Never Again! Never Fascism: The European Hindsight 70 Years Later

By Michael Bloss, Co-Spokesperson for the Federation of Young European Greens

The day of the liberation of Auschwitz was a cornerstone to the end of the worst time in European history. Its survivors, freed by the Soviet army, coined the famous slogan: „Never Again!“ –  a parole that inspired generations of anti-fascist activists in the post-World War II area.

Never again! – taking the slogan serious means being the seismograph of fascist movements in Europe and countering fascism wherever it gains grounds, it means understanding authoritarian developments in the society as threats to democracy.

We must not forget that anti-fascist ideas are deeply rooted in Green political values:

Green movements were and are sceptical towards elitism and authoritarian structures. Green political ecology tries to occupy, create and liberate a space between the state and the economy, it is about enabling everybody to lead an autonomous life and defending it against any form of discrimination, be it on the grounds of race, gender, sexual orientation or class. It is about creating a society based on mutual acceptance and diversity. However, the first step towards the establishment of fascist regimes has often been the limitation people´s freedom and the exclusion and discrimination of societal groups. It is in fact completely contrary to Green ideas of the emancipation of groups and individuals from societal discrimination. It is therefore, that whoever pursues Green political goals must be an anti-fascist at heart.

Also today, Greens must again be on their guard, since of the disturbing developments happening in Europe. Right-Wing extremists and fascist parties are again gaining grounds everywhere in Europe. Firing hatred against Muslims and against democracy; their paramilitary groups are patrolling in Greece. In Austria, Sweden and Germany, right-wing islamophobic patriots take to the streets to advocate for the discrimination of non-white citizens. But also people that kill others and use religion as a justification are in essence fascists, their vision of the society is similarly based on the suppression of groups and individuals that act different to their own ideology.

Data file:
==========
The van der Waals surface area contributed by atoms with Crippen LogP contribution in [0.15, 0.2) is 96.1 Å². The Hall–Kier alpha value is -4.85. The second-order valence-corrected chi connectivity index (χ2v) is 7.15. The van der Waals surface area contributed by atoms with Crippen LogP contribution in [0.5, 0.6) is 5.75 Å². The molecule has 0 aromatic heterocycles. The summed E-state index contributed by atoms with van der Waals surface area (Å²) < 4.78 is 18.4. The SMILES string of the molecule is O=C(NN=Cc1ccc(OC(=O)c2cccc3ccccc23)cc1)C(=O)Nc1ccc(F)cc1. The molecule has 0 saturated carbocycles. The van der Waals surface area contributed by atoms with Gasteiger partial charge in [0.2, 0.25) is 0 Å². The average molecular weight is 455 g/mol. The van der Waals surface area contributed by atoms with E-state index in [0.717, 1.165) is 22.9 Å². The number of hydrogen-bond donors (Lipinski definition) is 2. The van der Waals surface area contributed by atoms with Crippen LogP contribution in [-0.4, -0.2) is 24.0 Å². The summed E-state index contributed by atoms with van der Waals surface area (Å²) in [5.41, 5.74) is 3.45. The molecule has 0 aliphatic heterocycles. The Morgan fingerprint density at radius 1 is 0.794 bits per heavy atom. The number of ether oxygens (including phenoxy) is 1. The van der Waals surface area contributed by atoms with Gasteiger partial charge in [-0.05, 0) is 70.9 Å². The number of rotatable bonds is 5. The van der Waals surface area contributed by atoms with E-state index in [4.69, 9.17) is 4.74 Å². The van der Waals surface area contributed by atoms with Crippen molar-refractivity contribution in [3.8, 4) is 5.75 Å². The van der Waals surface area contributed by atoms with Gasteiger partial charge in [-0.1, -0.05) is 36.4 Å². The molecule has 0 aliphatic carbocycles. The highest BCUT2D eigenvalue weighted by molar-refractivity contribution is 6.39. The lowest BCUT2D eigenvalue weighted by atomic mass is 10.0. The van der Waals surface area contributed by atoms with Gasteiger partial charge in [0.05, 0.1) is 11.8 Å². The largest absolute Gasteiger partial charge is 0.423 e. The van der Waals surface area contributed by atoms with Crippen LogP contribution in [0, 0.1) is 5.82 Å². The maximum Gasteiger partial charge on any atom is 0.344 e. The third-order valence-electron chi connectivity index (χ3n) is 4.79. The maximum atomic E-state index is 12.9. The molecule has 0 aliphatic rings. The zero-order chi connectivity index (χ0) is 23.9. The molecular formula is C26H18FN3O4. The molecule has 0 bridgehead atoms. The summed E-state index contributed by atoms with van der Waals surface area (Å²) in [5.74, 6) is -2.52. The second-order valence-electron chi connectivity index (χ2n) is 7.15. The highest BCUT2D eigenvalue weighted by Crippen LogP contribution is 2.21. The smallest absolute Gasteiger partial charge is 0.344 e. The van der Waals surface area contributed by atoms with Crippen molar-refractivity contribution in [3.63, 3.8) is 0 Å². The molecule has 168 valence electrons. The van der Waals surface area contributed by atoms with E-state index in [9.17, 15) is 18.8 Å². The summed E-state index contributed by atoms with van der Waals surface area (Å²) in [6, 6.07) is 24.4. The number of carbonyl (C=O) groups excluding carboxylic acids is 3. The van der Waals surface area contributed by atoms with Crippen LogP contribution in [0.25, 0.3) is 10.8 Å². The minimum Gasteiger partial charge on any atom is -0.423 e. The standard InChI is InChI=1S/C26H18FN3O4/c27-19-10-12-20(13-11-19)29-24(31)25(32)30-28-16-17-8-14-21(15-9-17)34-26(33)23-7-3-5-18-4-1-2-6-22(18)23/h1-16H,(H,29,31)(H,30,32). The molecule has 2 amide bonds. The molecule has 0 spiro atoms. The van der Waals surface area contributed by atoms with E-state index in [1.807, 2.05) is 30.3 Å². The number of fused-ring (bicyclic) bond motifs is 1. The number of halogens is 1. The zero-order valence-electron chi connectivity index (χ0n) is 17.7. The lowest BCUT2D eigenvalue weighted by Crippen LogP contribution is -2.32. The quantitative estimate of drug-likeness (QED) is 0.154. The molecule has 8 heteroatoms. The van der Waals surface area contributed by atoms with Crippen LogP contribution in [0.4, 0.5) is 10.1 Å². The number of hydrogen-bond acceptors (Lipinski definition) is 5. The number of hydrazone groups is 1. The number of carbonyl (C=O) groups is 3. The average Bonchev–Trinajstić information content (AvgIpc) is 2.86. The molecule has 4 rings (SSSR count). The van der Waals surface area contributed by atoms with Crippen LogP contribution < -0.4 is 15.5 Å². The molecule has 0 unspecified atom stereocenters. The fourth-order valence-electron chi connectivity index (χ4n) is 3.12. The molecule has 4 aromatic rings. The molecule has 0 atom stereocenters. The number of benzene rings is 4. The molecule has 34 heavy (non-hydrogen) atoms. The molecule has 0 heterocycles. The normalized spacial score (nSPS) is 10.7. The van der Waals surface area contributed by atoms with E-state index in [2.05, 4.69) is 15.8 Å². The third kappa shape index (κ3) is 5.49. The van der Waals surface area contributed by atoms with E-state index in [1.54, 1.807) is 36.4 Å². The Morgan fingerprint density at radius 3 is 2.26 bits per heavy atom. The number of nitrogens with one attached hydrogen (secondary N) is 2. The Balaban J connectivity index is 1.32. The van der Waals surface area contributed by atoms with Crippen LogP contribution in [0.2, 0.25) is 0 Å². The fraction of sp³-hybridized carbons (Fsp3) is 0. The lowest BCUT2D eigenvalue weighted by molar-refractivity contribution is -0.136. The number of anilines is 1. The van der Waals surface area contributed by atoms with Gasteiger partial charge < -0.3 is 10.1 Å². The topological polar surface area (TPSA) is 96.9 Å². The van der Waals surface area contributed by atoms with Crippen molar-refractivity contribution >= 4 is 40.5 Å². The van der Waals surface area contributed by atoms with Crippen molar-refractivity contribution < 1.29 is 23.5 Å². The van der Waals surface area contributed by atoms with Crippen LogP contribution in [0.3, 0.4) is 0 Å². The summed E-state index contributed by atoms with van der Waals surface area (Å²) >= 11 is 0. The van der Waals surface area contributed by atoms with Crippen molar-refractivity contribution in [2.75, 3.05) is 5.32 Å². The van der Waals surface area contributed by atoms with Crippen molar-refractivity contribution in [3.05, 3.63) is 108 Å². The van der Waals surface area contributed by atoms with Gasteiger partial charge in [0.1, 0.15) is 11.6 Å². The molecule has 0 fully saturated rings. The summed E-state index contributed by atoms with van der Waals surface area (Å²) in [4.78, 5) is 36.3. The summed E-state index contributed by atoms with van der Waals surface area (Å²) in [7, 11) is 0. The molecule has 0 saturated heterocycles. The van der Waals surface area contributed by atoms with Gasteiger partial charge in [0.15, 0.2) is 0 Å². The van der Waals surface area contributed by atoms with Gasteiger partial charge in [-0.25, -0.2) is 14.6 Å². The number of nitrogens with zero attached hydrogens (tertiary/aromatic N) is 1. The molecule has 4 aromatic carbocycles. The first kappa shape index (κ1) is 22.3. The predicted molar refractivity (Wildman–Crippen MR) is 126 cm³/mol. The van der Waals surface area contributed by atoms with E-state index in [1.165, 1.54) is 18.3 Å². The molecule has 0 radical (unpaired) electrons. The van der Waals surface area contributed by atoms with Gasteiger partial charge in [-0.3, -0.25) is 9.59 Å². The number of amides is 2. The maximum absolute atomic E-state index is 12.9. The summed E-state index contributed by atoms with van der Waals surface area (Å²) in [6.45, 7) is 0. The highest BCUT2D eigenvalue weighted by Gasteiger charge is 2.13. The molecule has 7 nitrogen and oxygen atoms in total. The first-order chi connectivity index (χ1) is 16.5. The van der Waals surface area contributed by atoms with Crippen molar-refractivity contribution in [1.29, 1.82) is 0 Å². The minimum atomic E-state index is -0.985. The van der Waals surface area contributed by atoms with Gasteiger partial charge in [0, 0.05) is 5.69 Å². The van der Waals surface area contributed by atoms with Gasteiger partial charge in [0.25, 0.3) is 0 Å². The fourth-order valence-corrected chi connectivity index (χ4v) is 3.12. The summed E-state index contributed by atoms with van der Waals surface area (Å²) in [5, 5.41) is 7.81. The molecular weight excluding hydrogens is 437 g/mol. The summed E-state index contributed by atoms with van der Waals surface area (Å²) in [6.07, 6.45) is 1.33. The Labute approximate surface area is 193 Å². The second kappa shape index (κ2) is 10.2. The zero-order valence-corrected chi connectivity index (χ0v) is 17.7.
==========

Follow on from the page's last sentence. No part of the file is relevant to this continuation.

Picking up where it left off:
Where we see individual human beings as equals, they belief in their own cultural superiority makes them see only their own stereotypes of what they call the others. In such situations, concrete anti-fascism is needed. However, that does not mean to take action directly, countering or attacking the right-wing, it entails being empathic and interested in diversity.

There are different ideas to fight against fascism, after the 7th of January, many called for increased security measures, for more cameras and more police and soldiers on the streets. But we know that a society based on emancipation and diversity cannot be sustained by surveillance, mistrust and fear. It is sustained by not being afraid of “the other”. It is sustained by accepting difference and it is sustained by trusting people to be able to handle their freedoms.

70 years after the liberation of Auschwitz, societies based on diversity and plurality are far from being reached and still they are under constant threat. We are therefore called to defending the slogan “Never Again” and develop strategies to counter fascist developments. We have witnessed too many killings in the last days, be it on the streets of Paris, in the Jewish Museum in Brussels or on the streets of Germany, carried out by the National Socialist Underground..

But what can we as FYEG do? First we can bring a different perspective to the discussion: The European perspective. Already 70 years ago, fascism was a European phenomena and the movements were in contact with each other. Many European countries had a history of colonialism and a culture of white supremacy. This historic burden is not over, but still influences our societies everywhere in Europe. But also the anti-fascist movement is a pan-European phenomena. We can bring different movements together and let them exchange their experiences in countering fascism. That can be on many levels, in the streets with demonstrations and blockades, in educative work about fascism, in political fights or parliamentary strategies, on the table with the family or whatever. We can learn from each other and building upon this, we can create a credible European alternative. An alternative of diversity, acceptance and trust.

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